10. In the past few days, I have heard a couple people say they know a homeschooling family where the children are not actually learning or doing anything. That makes me sad. Do you know any children enrolled in public school who fall through the cracks and are graduated without reading proficiency, don't do homework or get assistance from parents at home, or drop out? Is it possible the few bad seed parents who pretend they'll homeschool are the same ones who would be miserably failing their children in a public school environment? If we can't get that minority of children in check when they are under government scrutiny already, do we really expect additional laws on homeschoolers would have the intended outcome?

11. Where would money come from to pay for additional government bureaucracy to regulate homeschoolers? Would we raise taxes? Take from education funds that people say are already not enough?

12. One person recently asked if homeschoolers like me have nothing to hide, why would we object to additional government scrutiny? I want people to know that homeschoolers aren't afraid reporting on their children's progress. We're glad to tell you what our children are learning if you are truly interested. Some of us blog about it, share our educational experiences in Facebook posts, and have our children participate in science fairs and presentation nights to show the world what they are learning. The real question is, would government red tape improve the quality of our homeschooling or would it take precious time away from educating our children if we are required to submit additional reports, take our children to additional visits and wait for approval of our curricula?

13. If you think children need to be monitored because parents can't be trusted, what about the children ages 0–5 who aren't yet in school? They, too, are sometimes abused and murdered by their own parents, which is already illegal and already has a child protection system in place to try to stop it. Do we add a layer of bureaucracy on top of all parents because a tiny minority are criminals? Or is there a better way, like neighbors, family and friends looking out for each other and repairing existing systems that sometimes fail to protect children?

14. What laws are already in place to make murder and child abuse illegal? How is it that laws against murder and abuse didn't save these children, but we're supposed to think laws harsher laws against homeschoolers would save have saved these children?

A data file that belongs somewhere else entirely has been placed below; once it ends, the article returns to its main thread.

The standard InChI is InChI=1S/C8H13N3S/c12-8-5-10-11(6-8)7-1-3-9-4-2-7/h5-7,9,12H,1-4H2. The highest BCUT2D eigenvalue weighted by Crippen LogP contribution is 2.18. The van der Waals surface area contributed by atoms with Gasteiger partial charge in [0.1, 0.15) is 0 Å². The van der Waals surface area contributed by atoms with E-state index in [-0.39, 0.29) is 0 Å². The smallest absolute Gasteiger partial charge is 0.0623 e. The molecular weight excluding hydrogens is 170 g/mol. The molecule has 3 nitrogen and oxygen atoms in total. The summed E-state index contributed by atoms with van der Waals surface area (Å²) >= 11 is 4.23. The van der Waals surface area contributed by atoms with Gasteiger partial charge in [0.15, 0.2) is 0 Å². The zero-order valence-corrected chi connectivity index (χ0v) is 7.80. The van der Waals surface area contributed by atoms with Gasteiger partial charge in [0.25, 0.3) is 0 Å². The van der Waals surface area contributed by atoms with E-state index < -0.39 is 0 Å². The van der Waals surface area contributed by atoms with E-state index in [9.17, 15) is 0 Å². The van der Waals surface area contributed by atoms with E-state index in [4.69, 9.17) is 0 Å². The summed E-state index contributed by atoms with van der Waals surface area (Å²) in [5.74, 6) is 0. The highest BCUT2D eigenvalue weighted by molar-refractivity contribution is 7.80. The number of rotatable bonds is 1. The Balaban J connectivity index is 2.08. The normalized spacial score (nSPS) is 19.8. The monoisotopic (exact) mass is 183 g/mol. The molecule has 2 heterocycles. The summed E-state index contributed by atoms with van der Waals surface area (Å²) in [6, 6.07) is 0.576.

15. Is it possible we are so deeply troubled as Michiganders by what happened to these children that we are thrashing about, looking for answers, ready to cling onto the slightest bit of hope that we can do something to stop cold-blooded child murders? Do we really want to punish the wrong families because we feel desperate and hurt by the loss of these two children?

Believe me, stopping child abuse is so important to me that it has become a key part of my calling as a Christian and as a mother. I would do just about anything if I thought it would save a child from abuse or murder. My husband and I adopted two children out of the foster care system whose lives were irreparably damaged by their birthparents. We did this with open hearts even though it has rocked our family to the core and added stress that's nearly impossible to adequately describe. When I say I would do anything to save a child, I mean it. But regulating homeschoolers? That's not the answer.

16. As those who know me are well aware, I am pro-homeschooling. I am also pro-public schooling, pro-online schooling and pro-private schooling. I am pro-school choice. I choose homeschooling for two of my children and public schooling for two of my children. I am grateful all these options are available. Do we really want to limit educational options, or do we want to solve the real problem of child abuse and murder?

Instead of throwing a tea cup of water on a forest fire (not to mention the wrong fire), how about we get to the real root of the problem? Instead of adding a whole new layer of bureaucracy over top of homeschooling families whose children score, on average, higher than publicly school children in all measures, how about we work on solutions for mental illness? Child abuse? The child protection system? Detroit in general? Poverty? Societal ills that allow people to turn their heads when children are hurt?